projects.

5.  Describe the experience of the applicants in data quality
control in previous large-scale, collaborative research.

6.  Present the applicant's record in generating reports on data
collection and performance in previous large-scale collaborative
projects.

7.  Summarize the applicant's contributions in preparing
manuscripts from previous large-scale, collaborative research.

8.  Describe how logistical services and organizational support
have been developed and utilized in managing resources and
monitoring performance in previous large-scale, collaborative
research.

B.  Research Plan

1.  Describe the applicant's conception of the role of the Data
Coordinating Center in furthering Alzheimer's disease research
using large data sets.

2.  Describe in detail examples of studies on Alzheimer's disease
etiology, pathogenesis and clinical course that would be feasible
using an expanded data set, including any new  data that would need
to be collected  for the studies.  Include appropriate citations
from the scientific literature.  Describe the statistical methods
to be used, the unique analytic challenges these studies may face,
and strategies for dealing with these challenges

3.  Provide a statement of intent to collaborate with all of the
ADCs and the NIA consistent with the terms of the award.

4.  Describe, in detail, plans for rapidly migrating data from the
existing interim data center (information about the structure and
function of the interim data center is available upon request) to
the new data coordinating center, expansion of these data-sets, and
plans for orderly transfer of the data to another center or the NIA
at the end of the funding period, if necessary.

5.  Describe the platform for the database, stages of development,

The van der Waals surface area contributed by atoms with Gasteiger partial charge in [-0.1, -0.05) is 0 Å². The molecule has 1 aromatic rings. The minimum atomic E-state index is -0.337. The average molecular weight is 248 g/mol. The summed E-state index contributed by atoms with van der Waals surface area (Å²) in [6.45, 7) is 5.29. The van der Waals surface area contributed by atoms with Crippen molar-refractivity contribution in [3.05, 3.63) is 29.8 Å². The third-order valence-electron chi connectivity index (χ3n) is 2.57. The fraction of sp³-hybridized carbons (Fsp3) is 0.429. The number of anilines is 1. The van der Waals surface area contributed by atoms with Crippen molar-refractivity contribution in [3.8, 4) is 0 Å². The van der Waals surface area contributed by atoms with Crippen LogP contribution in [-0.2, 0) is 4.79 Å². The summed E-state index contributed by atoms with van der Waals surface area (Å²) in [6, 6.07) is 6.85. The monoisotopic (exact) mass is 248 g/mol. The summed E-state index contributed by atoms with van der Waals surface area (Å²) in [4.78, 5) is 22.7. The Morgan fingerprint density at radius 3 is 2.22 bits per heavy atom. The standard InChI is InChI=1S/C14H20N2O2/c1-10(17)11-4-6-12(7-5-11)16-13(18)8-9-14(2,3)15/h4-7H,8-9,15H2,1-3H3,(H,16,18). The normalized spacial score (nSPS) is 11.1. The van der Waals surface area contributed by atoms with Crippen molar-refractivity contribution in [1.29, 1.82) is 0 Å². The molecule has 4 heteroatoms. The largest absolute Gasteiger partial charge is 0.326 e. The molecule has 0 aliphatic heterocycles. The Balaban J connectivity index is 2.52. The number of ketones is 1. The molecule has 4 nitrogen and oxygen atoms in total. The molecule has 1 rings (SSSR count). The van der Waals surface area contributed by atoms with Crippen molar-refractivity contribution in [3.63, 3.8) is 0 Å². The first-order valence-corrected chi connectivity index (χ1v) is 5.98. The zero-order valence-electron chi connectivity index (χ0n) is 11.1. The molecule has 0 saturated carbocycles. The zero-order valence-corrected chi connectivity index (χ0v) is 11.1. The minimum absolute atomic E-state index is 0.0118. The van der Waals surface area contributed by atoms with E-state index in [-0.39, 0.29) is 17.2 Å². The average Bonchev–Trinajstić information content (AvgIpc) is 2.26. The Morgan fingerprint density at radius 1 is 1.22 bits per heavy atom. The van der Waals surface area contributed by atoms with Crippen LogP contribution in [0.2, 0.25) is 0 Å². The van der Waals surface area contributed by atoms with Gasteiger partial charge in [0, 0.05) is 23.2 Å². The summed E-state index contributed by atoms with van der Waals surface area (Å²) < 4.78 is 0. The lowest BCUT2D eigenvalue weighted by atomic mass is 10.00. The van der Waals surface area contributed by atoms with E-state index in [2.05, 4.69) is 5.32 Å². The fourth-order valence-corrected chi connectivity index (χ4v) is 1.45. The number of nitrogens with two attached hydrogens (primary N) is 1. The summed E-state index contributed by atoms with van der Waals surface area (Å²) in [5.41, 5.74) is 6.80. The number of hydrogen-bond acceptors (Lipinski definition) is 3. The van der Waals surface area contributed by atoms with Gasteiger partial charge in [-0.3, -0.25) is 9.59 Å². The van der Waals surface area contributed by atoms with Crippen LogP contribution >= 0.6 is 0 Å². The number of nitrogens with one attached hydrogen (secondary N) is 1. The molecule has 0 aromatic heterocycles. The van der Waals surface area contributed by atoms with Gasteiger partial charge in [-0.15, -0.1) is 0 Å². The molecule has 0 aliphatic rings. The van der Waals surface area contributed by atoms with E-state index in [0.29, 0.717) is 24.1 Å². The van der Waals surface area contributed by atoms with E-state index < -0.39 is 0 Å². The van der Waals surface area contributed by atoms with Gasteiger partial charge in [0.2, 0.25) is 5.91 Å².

and procedures for maintaining data integrity and assuring
confidentiality.

6.  Describe the nature of additional data, over the minimum data
set, to be collected and a timetable for implementation of further
data collection.

7.  Propose an idealized staffing pattern for providing data
coordinating functions from protocol design through analysis,
reporting and dissemination.

8.  Propose an operational structure for providing and coordinating
the data functions for several research protocols simultaneously.

9.  Propose an administrative and management structure that would
support and enhance the operational structure.

10.  Propose a plan to provide logistical support for the
semiannual meetings of the Steering Committee of the ADDCC and the
ADC directors in addition to annual meetings of the ADC
administrators, and the Education and Neuropathology Core Leaders.

11.  Propose methods to be used to assure effective communication
among the ADDCC, the participating ADCs and the NIA using the
capabilities of the Internet and World Wide Web while preserving
confidentiality of data.

12.  Describe a method for reimbursing individual ADC costs for
collecting, preparing, and submitting data to the central data
coordinating center.

13.  Outline a process for soliciting, reviewing, and funding small